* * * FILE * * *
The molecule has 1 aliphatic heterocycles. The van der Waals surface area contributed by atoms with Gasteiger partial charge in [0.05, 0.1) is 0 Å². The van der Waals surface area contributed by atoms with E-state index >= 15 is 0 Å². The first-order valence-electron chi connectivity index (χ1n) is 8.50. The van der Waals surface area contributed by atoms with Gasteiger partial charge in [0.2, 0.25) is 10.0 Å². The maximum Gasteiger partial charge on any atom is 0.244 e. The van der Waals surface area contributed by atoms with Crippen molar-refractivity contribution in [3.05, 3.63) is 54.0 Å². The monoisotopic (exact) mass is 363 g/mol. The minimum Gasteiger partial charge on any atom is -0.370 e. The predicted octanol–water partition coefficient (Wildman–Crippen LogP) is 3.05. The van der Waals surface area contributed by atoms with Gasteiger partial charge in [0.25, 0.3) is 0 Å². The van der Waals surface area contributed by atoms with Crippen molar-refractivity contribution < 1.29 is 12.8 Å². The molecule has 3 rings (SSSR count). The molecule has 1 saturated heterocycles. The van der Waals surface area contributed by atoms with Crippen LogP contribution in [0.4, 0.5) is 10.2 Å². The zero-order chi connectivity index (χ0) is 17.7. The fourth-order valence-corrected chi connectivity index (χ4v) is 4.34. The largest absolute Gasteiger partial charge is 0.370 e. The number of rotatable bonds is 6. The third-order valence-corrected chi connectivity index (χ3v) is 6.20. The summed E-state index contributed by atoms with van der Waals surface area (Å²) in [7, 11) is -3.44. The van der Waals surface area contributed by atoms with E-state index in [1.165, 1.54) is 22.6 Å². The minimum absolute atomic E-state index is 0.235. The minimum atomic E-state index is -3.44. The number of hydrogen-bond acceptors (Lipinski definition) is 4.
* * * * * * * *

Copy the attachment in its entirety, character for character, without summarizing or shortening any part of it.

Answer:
The molecule has 1 aliphatic heterocycles. The van der Waals surface area contributed by atoms with Gasteiger partial charge in [0.05, 0.1) is 0 Å². The van der Waals surface area contributed by atoms with E-state index >= 15 is 0 Å². The first-order valence-electron chi connectivity index (χ1n) is 8.50. The van der Waals surface area contributed by atoms with Gasteiger partial charge in [0.2, 0.25) is 10.0 Å². The maximum Gasteiger partial charge on any atom is 0.244 e. The van der Waals surface area contributed by atoms with Crippen molar-refractivity contribution in [3.05, 3.63) is 54.0 Å². The monoisotopic (exact) mass is 363 g/mol. The minimum Gasteiger partial charge on any atom is -0.370 e. The predicted octanol–water partition coefficient (Wildman–Crippen LogP) is 3.05. The van der Waals surface area contributed by atoms with Gasteiger partial charge in [0.25, 0.3) is 0 Å². The van der Waals surface area contributed by atoms with Crippen molar-refractivity contribution < 1.29 is 12.8 Å². The molecule has 3 rings (SSSR count). The molecule has 1 saturated heterocycles. The van der Waals surface area contributed by atoms with Crippen LogP contribution in [0.4, 0.5) is 10.2 Å². The zero-order chi connectivity index (χ0) is 17.7. The fourth-order valence-corrected chi connectivity index (χ4v) is 4.34. The largest absolute Gasteiger partial charge is 0.370 e. The number of rotatable bonds is 6. The third-order valence-corrected chi connectivity index (χ3v) is 6.20. The summed E-state index contributed by atoms with van der Waals surface area (Å²) in [7, 11) is -3.44. The van der Waals surface area contributed by atoms with E-state index in [1.165, 1.54) is 22.6 Å². The minimum absolute atomic E-state index is 0.235. The minimum atomic E-state index is -3.44. The number of hydrogen-bond acceptors (Lipinski definition) is 4.